Reefs showing only minor signs of stress as sea temperatures return to normal

  • Nation
  • Tuesday, 01 Jul 2014

PETALING JAYA: Malaysia’s coral reefs remain healthy in general despite the heat wave that the country is currently experiencing, say experts.

Reef Check Malaysia general manager Julian Hyde said that recent checks on the country’s coral reefs revealed that sea temperatures were back to normal after experiencing a spike in April and May.

“The latest findings have really surprised us since we felt that mass coral bleaching was a very high possibility just a few weeks earlier.

“This is certainly good news and we hope that it remains that way,” he said when contacted yesterday.

Mass coral bleaching is a phenomenon which threatens the health of reefs due to a sudden increase in sea water temperature as a result of global climate change.

The bleaching causes the reefs to lose their colour due to stress, making them vulnerable to starvation and eventually death.

After making personal observations off the waters of Semporna recently, Hyde said the condition of the coral reefs there remained healthy but also showed minor signs of stress.

He added that despite coral reefs of Pulau Tioman showing tremendous improvement, those off the waters in Pulau Redang were beginning to show signs of bleaching.

James Tan, a coral ecologist at Universiti Malaysia Terengganu, said that while the coral reefs off Pulau Redang were showing signs of bleaching, the effects were not as serious as the mass coral bleaching which occurred in 2010.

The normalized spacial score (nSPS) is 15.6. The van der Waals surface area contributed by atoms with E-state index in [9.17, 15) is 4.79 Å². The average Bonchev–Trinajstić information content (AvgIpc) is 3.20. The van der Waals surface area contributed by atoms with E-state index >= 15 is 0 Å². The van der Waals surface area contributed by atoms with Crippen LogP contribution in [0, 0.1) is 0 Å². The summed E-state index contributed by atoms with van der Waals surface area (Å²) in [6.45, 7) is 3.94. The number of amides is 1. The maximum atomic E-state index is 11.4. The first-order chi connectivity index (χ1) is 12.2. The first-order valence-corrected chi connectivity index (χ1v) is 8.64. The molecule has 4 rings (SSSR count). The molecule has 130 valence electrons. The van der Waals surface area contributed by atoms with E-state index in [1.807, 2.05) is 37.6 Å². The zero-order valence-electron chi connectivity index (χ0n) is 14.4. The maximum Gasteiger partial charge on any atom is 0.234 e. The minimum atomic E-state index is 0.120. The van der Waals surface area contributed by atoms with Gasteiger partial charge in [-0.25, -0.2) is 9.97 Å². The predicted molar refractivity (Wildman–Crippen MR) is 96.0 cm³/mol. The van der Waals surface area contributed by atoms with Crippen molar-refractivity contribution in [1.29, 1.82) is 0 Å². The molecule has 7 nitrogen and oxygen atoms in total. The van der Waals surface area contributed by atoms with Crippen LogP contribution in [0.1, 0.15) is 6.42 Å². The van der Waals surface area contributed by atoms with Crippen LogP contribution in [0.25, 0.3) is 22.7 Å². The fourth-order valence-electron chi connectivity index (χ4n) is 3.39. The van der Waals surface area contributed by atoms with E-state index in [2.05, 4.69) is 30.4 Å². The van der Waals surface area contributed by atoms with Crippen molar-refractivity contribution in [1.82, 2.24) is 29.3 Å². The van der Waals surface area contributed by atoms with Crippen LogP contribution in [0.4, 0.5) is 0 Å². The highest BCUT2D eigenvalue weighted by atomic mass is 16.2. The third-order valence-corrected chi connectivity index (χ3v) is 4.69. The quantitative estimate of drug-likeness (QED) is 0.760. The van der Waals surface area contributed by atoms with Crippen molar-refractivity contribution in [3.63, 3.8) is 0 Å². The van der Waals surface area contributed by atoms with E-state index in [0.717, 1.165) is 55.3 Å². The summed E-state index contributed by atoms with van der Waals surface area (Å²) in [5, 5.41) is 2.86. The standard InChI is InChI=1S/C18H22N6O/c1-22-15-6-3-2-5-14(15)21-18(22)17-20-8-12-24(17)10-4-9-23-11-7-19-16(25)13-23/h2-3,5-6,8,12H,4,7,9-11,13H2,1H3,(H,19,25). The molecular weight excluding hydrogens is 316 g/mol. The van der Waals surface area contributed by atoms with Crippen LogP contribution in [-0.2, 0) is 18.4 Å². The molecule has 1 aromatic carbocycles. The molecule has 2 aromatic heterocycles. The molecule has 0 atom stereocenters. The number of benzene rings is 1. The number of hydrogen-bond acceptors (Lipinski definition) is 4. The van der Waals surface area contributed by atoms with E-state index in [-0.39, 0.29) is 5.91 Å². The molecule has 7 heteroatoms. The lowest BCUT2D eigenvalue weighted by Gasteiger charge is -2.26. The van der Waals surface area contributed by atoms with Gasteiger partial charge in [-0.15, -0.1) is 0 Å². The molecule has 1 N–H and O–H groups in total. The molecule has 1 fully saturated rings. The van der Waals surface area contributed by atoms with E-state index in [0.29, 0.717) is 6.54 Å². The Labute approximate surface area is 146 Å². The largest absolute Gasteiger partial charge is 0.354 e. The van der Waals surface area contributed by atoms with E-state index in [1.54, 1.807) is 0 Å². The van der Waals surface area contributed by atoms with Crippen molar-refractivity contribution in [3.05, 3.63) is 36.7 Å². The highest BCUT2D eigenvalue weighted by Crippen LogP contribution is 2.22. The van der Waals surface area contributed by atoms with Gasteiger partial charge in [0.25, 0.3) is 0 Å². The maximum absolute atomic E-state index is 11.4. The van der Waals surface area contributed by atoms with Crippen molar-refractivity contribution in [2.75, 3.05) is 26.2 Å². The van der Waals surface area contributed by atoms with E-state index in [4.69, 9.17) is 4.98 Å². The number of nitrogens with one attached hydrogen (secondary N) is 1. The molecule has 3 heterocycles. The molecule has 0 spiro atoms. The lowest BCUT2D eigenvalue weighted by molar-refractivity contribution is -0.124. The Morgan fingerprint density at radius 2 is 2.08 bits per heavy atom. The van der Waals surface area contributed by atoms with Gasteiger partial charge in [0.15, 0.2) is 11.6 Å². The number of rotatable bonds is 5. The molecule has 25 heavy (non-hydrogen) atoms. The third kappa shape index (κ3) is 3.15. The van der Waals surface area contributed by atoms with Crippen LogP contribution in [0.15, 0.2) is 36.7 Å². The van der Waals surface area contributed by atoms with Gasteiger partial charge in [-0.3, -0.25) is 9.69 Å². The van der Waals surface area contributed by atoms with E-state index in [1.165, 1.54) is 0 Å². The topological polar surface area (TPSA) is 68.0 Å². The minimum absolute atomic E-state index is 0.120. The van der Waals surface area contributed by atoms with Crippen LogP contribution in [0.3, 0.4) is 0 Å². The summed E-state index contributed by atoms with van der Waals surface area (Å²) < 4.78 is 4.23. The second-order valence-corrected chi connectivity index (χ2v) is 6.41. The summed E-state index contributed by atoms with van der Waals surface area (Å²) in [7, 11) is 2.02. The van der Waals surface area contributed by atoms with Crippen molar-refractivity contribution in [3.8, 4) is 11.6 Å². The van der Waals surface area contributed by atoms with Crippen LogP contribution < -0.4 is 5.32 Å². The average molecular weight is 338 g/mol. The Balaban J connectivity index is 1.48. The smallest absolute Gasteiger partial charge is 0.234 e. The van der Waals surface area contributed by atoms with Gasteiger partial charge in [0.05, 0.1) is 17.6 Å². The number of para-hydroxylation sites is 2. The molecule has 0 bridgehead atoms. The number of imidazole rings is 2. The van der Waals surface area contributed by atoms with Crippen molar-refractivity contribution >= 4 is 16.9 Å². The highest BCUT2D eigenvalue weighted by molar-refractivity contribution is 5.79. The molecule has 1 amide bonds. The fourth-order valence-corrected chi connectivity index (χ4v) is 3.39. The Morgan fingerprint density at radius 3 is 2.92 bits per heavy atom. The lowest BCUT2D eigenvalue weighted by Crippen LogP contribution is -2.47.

“The bleaching is very minor compared to 2010 and following my observation last week, the severity is less, as the affected corals are located at the shallow area, between three and five metres from the beach.

He said temperatures also seemed normal at 28°C as the water goes deeper.

Tan said the overall improvement was due to the mixture of cold and hot sea water following rainfall in the area as well as the effects of solar radiation.

The latest survey by Reef Check Malaysia last year showed that live coral cover in Malaysian waters was at 48.33%, while in 2009 it was at 49.96%.

Coral cover is a measure of the proportion of reef surface covered by live stony coral instead of other organisms.

Last month, the Marine Parks Department warned that mass coral bleaching could be a high possibility following reports from the US National Oceanic and Atmospheric Adminis­tration’s Coral Watch Programme, which issued a “Bleaching Watch Alert” for Redang Island Marine Park on April 17.

The notification indicated that sea surface temperatures around Malaysia were above the norm of 28°C to 29°C and that coral bleaching was a possibility if conditions did not return to normal within a few weeks.

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